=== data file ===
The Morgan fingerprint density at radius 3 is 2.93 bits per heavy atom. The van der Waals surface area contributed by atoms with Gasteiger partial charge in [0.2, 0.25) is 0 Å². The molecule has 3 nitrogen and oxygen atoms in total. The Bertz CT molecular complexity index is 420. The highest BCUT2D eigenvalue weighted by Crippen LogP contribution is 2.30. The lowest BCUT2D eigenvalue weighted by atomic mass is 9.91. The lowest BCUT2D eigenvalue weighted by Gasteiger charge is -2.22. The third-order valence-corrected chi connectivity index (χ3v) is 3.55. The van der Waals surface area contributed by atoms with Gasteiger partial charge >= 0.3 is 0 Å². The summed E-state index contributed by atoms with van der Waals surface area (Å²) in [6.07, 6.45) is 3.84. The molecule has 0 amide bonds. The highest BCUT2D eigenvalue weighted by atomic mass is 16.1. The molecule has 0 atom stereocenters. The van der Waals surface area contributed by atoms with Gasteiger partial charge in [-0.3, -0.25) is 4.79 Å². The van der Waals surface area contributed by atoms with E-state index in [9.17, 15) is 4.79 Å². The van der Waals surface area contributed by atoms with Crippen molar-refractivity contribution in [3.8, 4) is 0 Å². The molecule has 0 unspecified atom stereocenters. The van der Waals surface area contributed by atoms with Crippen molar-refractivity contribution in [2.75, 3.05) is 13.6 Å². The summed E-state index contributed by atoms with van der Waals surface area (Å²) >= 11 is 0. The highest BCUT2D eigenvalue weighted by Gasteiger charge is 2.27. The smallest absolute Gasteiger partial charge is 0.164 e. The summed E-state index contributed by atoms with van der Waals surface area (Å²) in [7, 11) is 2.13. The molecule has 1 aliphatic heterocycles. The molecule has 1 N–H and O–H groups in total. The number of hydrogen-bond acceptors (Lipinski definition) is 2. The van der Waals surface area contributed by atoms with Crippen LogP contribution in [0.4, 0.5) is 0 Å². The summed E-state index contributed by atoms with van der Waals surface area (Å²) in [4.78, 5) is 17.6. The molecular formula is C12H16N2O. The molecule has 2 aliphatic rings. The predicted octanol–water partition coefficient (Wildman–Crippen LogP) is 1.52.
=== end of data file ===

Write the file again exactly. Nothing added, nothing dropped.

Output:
The Morgan fingerprint density at radius 3 is 2.93 bits per heavy atom. The van der Waals surface area contributed by atoms with Gasteiger partial charge in [0.2, 0.25) is 0 Å². The molecule has 3 nitrogen and oxygen atoms in total. The Bertz CT molecular complexity index is 420. The highest BCUT2D eigenvalue weighted by Crippen LogP contribution is 2.30. The lowest BCUT2D eigenvalue weighted by atomic mass is 9.91. The lowest BCUT2D eigenvalue weighted by Gasteiger charge is -2.22. The third-order valence-corrected chi connectivity index (χ3v) is 3.55. The van der Waals surface area contributed by atoms with Gasteiger partial charge >= 0.3 is 0 Å². The summed E-state index contributed by atoms with van der Waals surface area (Å²) in [6.07, 6.45) is 3.84. The molecule has 0 amide bonds. The highest BCUT2D eigenvalue weighted by atomic mass is 16.1. The molecule has 0 atom stereocenters. The van der Waals surface area contributed by atoms with Gasteiger partial charge in [-0.3, -0.25) is 4.79 Å². The van der Waals surface area contributed by atoms with E-state index in [9.17, 15) is 4.79 Å². The van der Waals surface area contributed by atoms with Crippen molar-refractivity contribution in [3.8, 4) is 0 Å². The molecule has 0 unspecified atom stereocenters. The van der Waals surface area contributed by atoms with Crippen molar-refractivity contribution in [2.75, 3.05) is 13.6 Å². The summed E-state index contributed by atoms with van der Waals surface area (Å²) >= 11 is 0. The highest BCUT2D eigenvalue weighted by Gasteiger charge is 2.27. The smallest absolute Gasteiger partial charge is 0.164 e. The summed E-state index contributed by atoms with van der Waals surface area (Å²) in [7, 11) is 2.13. The molecule has 1 aliphatic heterocycles. The molecule has 1 N–H and O–H groups in total. The number of hydrogen-bond acceptors (Lipinski definition) is 2. The van der Waals surface area contributed by atoms with Crippen LogP contribution in [0.4, 0.5) is 0 Å². The summed E-state index contributed by atoms with van der Waals surface area (Å²) in [4.78, 5) is 17.6. The molecular formula is C12H16N2O. The molecule has 2 aliphatic rings. The predicted octanol–water partition coefficient (Wildman–Crippen LogP) is 1.52.